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Senate only passes a quarter of Obama's $266 billion stimulus
Howard Richman, 6/19/2010

Congress is starting to lose its enthusiasm for failing stimulus plans. Washington Post staff writer Lisa Montgomery reports (Election-year deficit fears stall Obama stimulus plan) that the Senate just recessed after only passing a quarter of President Obama's latest $266 billion stimulus plan:

Congress has delivered only about a quarter of the $266 billion in "temporary recovery measures" the president sought in his February budget request and ignored much of the rest. There is unlikely to be another "recovery" check for Social Security recipients. Come December, Obama's "Making Work Pay" tax credit -- the signature initiative he regularly touts as a tax cut for 95 percent of Americans -- will probably be gone.

Even the state aid that Obama last week called critical to preventing the layoffs of hundreds of thousands of teachers and other government workers is foundering. After days of talks, frustrated Democratic leaders in the Senate failed again Thursday to muster the 60 votes needed to approve the cash and left town for the weekend with no clear path forward.

Meanwhile, in a recent Wall Street Journal commentary (U.S. Debt and the Greece Analogy) former Fed Chairman Alan Greenspan predicted that our continued deficit spending will eventually cause a rapid rise in the interest rate that the United States government must pay. 

Such a rise would make the budget deficits grow, requiring even more borrowing, causing higher interest rates, perhaps producing a vicious cycle that could cause a dollar crash and a U.S. government default.

It is hard to blow up the economic tire without patching the trade deficit leak. As Congress pumps up aggregate demand with stimulus plans, the trade deficit lets it out. The most recent reports show the trade deficits growing and the economy stagnating.

In a recent commentary (New Balances will Threaten Global Recovery), the Peterson Institute's Fred Bergsten predicted that the growing trade deficits will continue to require economic stimuli in order to prevent recession. He wrote:

Along with the large surpluses of China and other Asian countries, the new European surpluses will probably double the American current account deficit beyond its previous record of $800bn in 2006. The US could then maintain its recovery only by continuing to run large budget deficits and again tolerating debt-financed consumer demand....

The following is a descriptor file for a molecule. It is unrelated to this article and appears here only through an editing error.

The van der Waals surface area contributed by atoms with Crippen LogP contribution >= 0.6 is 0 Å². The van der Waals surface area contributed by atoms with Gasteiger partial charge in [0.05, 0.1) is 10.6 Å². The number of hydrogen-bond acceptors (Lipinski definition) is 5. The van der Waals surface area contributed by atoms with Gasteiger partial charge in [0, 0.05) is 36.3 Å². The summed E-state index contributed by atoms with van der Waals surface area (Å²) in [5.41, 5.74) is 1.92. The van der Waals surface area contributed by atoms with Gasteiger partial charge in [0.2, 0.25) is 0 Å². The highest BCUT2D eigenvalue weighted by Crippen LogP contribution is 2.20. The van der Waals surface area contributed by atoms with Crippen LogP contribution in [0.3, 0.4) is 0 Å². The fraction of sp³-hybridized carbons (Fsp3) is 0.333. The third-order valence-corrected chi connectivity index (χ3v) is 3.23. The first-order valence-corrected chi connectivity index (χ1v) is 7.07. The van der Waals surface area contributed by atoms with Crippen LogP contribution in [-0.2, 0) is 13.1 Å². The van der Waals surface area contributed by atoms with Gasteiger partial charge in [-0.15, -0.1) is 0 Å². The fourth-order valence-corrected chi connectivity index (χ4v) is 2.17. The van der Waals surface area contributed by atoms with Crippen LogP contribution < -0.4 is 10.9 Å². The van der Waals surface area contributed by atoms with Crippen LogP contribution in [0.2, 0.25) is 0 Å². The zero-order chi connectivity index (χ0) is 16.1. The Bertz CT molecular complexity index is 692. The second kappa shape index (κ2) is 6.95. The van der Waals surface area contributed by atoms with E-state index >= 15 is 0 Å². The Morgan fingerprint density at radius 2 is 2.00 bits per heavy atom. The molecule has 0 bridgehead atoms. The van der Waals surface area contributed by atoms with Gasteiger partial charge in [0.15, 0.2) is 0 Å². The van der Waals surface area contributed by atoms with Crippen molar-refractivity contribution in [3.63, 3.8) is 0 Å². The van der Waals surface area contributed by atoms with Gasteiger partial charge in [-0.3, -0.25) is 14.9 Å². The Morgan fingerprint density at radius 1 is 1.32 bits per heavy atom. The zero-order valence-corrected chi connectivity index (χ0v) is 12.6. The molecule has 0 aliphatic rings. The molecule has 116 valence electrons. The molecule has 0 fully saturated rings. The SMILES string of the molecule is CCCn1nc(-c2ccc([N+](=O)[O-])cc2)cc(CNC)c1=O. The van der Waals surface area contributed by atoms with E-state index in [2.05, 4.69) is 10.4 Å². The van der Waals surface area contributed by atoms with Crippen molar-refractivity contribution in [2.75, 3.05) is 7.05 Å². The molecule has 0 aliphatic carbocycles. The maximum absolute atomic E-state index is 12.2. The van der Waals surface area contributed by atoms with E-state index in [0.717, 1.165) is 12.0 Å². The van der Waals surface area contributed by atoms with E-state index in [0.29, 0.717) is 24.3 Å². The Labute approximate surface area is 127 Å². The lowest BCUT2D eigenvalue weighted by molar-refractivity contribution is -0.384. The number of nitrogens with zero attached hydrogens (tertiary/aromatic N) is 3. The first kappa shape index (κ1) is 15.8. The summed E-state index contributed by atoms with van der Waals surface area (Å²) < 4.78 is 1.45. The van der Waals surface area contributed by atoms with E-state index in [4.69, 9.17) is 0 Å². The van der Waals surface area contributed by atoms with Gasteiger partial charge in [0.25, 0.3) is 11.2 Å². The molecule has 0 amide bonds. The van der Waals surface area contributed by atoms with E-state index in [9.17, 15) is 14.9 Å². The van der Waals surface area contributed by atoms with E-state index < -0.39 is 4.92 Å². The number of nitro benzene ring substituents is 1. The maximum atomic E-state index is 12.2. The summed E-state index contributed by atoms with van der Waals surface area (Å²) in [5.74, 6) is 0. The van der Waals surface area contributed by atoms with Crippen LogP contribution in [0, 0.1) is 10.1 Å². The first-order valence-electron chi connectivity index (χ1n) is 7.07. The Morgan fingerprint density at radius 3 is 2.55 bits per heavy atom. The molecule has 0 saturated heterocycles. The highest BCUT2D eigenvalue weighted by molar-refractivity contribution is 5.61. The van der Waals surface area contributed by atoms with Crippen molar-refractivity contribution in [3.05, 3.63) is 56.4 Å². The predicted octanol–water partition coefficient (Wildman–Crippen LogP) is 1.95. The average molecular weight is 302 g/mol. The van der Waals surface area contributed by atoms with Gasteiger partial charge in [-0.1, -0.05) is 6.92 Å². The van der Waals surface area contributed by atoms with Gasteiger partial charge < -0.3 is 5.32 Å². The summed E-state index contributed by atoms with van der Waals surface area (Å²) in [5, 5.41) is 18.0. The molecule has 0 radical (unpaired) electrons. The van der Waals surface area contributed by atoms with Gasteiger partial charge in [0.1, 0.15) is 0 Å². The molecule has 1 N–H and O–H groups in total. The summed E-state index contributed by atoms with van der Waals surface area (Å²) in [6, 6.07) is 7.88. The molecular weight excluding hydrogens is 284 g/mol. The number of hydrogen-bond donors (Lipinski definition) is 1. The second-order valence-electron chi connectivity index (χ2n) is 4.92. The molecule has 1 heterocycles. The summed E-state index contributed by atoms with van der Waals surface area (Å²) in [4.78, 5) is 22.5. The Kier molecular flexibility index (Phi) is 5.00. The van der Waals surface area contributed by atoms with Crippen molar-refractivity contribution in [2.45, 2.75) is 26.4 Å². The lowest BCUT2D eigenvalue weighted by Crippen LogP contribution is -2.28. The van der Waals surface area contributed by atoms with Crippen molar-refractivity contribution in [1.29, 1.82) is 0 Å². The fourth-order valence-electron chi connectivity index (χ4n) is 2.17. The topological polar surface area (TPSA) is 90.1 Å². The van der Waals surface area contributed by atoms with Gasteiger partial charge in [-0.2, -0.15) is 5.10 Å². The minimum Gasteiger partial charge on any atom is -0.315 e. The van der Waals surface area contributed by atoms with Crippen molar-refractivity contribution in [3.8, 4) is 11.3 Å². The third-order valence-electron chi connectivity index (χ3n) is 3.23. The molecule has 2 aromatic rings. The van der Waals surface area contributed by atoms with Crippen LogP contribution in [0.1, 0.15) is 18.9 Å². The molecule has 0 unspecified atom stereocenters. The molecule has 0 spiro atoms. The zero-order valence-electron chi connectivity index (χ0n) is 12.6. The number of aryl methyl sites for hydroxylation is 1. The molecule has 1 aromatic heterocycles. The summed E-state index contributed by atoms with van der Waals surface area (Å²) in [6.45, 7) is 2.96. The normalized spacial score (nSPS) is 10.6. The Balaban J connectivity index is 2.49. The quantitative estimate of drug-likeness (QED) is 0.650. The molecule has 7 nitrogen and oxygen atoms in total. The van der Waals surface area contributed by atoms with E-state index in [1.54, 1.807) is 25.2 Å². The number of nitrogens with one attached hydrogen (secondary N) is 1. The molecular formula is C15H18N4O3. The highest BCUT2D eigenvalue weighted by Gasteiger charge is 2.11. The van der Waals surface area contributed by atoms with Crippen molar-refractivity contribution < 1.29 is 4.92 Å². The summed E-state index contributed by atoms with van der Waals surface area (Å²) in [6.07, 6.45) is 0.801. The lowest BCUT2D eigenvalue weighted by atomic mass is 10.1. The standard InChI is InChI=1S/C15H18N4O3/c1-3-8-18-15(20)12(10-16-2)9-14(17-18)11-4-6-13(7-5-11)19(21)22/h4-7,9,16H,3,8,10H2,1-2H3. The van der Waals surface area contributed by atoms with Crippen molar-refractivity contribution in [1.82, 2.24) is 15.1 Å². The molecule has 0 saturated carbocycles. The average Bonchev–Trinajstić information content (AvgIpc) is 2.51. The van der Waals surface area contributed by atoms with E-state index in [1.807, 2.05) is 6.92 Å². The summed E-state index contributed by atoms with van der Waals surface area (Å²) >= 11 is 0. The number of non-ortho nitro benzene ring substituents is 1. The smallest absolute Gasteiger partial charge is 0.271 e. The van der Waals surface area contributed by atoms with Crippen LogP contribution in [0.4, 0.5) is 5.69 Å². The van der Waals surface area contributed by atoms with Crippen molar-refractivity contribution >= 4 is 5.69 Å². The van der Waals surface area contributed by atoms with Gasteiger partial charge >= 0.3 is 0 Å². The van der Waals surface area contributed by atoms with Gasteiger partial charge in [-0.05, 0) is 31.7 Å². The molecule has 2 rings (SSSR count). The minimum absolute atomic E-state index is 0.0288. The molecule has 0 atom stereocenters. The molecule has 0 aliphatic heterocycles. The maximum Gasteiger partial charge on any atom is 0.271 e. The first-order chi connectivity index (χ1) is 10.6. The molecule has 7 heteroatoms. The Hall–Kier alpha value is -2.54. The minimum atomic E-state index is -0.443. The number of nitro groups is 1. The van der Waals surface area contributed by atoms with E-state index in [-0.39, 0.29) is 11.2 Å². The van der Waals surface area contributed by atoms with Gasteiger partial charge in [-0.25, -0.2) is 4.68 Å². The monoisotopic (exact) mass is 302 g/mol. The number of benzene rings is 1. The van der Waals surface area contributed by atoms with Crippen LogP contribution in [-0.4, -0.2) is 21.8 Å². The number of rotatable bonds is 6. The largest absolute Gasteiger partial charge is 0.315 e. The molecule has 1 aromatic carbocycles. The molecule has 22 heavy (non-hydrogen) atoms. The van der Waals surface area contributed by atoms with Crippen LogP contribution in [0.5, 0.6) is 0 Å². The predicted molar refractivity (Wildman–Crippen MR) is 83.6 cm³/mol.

Not only is the strategy of pumping up the economy without patching the trade deficit leak not working, it is risking disaster. There is an obvious solution that WTO-compliant Import Certificates makes possible: PATCH THE LEAK!

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    Wikipedia:

  • [An] extensive argument for balanced trade, and a program to achieve balanced trade is presented in Trading Away Our Future, by Raymond Richman, Howard Richman and Jesse Richman. “A minimum standard for ensuring that trade does benefit all is that trade should be relatively in balance.” [Balanced Trade entry]

    Journal of Economic Literature:

  • [Trading Away Our Future] Examines the costs and benefits of U.S. trade and tax policies. Discusses why trade deficits matter; root of the trade deficit; the “ostrich” and “eagles” attitudes; how to balance trade; taxation of capital gains; the real estate tax; the corporate income tax; solving the low savings problem; how to protect one’s assets; and a program for a strong America....

    Atlantic Economic Journal:

  • In Trading Away Our Future   Richman ... advocates the immediate adoption of a set of public policy proposal designed to reduce the trade deficit and increase domestic savings.... the set of public policy proposals is a wake-up call... [February 17, 2009 review by T.H. Cate]